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Major Changes in the Canadian Postal System

An Aggressive Plan for a New Canadian Postal System

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Community Mailbox

© Flickr user William Mewes

Updated:02/28/2014

On November 21, 2013 Canada Post reported a loss before tax of $129 million for the third quarter as a 7.3-per-cent decline in transaction mail volumes outweighed growth in both revenue and volumes in its parcels business.

Starting in 2014, there will be big changes in the Canadian postal system. Canada Post has released a major plan to change how it delivers the mail and how it prices postal services to reduce costs dramatically and still meet existing and expected needs of Canadians. Canada Post says the plan will return the postal system to financial sustainability by 2019.


Home Delivery Out; Community Mailboxes In

Beginning in the fall of 2014, home delivery of regular mail in urban centres will be phased out over five years. The one-third of Canadians who still get home delivery of their mail will instead have it delivered to community mailboxes. Community mailboxes have locked compartments for individual pieces of mail and small packages, and a system of locked compartments for larger parcels. The other two-thirds of Canadians already get their mail at community mailboxes, grouped mailboxes, lobby mailboxes, or rural mailboxes. The first areas to switch to community mailboxes were announced in February 2014.


New Postage Pricing

The days of a two-cent a year increase in stamp prices are gone. Canada Post is introducing tiered pricing for Lettermail(TM) (regular-sized mail sent within Canada). Beginning March 14, 2014, and pending regulatory approval, stamps bought in coils or booklets will cost $0.85. Stamps bought individually will be $1.00. The current rate is $0.63. Businesses that use postage meters will get a "discounted" commercial rate of $0.75 a letter. Canada Post estimates that the average household in Canada buys fewer than two dozen stamps a year (that's two a month) so the increase won't be too onerous.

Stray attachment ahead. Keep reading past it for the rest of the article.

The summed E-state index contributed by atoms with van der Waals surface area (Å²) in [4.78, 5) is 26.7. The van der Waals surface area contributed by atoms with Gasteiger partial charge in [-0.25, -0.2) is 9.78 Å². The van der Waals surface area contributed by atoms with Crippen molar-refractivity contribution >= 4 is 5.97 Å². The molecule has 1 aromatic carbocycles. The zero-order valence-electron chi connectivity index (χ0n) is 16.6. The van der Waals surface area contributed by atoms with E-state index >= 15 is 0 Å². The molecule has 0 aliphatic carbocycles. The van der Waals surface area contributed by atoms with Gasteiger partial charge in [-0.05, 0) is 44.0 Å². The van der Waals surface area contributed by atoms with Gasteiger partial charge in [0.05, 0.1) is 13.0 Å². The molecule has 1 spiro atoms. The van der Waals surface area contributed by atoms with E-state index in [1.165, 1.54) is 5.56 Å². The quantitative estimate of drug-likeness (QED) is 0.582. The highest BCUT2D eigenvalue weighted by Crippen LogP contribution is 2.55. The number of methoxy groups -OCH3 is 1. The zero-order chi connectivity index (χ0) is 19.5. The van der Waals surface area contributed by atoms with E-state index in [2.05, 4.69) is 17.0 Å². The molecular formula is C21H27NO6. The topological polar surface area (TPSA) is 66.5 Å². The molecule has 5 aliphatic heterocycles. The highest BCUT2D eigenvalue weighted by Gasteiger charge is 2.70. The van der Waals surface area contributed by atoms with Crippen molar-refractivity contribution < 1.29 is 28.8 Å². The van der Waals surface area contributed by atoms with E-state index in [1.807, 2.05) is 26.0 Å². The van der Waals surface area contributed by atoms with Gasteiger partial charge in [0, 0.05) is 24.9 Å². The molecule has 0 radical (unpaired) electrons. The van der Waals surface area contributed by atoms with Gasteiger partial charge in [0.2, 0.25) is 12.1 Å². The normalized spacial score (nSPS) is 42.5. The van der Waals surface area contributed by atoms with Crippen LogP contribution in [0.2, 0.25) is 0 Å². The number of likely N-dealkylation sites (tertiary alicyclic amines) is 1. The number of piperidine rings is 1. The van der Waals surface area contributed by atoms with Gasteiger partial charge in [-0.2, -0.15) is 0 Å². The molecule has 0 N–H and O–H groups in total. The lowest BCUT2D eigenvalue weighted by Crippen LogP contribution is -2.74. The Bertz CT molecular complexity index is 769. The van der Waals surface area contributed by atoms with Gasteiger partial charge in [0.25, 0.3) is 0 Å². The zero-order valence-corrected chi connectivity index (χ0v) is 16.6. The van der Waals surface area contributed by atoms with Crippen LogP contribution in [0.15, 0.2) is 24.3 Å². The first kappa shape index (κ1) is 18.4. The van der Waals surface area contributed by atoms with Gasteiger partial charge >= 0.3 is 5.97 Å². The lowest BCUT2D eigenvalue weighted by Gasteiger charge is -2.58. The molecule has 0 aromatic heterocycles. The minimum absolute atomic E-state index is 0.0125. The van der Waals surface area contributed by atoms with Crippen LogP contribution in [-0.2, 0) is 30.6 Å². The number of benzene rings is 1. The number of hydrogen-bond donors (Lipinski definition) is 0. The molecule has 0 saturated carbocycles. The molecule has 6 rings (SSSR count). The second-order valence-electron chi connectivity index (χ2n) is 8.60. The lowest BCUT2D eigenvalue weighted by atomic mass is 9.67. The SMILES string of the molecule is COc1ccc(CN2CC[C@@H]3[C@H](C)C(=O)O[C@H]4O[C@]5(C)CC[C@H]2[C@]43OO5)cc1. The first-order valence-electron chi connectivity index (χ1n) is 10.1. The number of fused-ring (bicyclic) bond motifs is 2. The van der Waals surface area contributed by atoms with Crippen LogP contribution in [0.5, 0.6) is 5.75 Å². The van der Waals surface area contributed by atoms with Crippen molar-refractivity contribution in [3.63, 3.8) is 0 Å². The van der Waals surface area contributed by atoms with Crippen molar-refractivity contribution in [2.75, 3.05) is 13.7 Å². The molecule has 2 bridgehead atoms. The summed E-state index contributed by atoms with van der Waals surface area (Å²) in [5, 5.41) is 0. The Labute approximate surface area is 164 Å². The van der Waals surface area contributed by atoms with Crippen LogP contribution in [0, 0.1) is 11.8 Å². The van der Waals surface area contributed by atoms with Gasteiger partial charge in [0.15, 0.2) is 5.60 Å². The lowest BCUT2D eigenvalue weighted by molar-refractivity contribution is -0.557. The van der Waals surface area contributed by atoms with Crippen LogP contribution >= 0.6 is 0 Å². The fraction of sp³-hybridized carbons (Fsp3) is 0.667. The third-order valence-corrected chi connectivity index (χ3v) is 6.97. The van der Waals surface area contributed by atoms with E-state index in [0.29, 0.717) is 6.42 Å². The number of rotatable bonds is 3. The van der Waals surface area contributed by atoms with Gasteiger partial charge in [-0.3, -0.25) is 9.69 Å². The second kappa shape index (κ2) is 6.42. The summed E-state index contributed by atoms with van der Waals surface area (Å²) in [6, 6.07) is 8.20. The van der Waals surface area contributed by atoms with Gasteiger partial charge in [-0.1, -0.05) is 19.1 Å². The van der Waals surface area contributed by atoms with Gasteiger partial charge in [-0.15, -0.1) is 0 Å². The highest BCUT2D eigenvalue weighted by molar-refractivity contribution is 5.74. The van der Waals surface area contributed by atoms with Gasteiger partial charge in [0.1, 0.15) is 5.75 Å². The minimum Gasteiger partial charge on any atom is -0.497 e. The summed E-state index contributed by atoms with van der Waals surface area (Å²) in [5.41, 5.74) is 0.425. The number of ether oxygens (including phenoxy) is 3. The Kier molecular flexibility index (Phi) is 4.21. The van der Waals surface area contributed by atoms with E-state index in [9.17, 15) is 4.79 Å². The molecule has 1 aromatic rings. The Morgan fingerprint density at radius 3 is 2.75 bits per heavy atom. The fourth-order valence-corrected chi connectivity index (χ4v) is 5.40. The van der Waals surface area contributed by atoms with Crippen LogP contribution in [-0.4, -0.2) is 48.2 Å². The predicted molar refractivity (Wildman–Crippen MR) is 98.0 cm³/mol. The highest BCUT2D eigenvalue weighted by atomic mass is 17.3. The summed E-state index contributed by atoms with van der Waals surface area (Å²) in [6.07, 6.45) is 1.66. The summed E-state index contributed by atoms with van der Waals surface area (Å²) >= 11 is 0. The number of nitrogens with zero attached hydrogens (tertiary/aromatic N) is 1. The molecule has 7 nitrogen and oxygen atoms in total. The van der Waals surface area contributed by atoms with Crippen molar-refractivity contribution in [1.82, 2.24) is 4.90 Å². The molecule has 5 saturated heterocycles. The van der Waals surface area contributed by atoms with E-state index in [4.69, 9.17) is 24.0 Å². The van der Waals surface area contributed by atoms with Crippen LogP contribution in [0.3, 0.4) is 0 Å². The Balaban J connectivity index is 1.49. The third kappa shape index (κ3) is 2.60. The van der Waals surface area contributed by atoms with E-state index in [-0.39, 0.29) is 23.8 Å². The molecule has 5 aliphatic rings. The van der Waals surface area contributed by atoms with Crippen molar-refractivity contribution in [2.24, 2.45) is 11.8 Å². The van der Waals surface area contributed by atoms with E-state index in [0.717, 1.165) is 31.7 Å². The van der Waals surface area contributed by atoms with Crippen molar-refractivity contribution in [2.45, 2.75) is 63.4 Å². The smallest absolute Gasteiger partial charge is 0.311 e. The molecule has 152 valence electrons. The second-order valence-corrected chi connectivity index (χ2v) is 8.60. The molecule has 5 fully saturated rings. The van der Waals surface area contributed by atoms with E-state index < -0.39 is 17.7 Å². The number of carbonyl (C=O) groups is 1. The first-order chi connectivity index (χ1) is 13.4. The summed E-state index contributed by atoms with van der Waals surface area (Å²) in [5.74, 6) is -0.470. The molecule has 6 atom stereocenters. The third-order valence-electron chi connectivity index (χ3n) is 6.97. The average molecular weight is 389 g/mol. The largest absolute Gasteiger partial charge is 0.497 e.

Increasing the Number of Postal Franchises

Canada Post plans to partner with more local retail businesses which offer more benefits, such as convenient parking and longer hours. They also plan to streamline their corporate-run post offices. With the increase in online shopping, these outlets can offer more convenience for picking up parcels that don't fit in community mailboxes, for returning parcels, and for mail that requires a signature. Customers will increasingly be given the option to route a parcel to a specific post office.


Improving Canada Post Operations

The ongoing streamlining of operations is helping Canada Post reduce costs and compete in the parcel market. Changes to the processing network are not very visible to customers, but they do make it possible for new services to be introduced. Examples include better tracking capabilities, the Delivered Tonight(TM) pilot program in the Greater Toronto Area which lets customers order items by the afternoon and have them delivered the same evening, and the Deliver to Post Office service which customers can use when checking out at an online store to direct their orders to a more convenient post office. 


Labour Adjustments 

Canada Post currently has higher labour costs than its competitors.

The average age of current employees is 48, and nearly 15,000 Canada Post employees are expected to retire or leave the company within the next five years. Canada Post plans to reduce its labour force - unionized, non-unionized, and management - by at least 10 percent over the next 10 years. In its Five-Point Action Plan, Canada Post says its objectives in all collective bargaining are to permanently address pension volatility, align its costs more closely with those of its competitors and improve operational flexibility.

 

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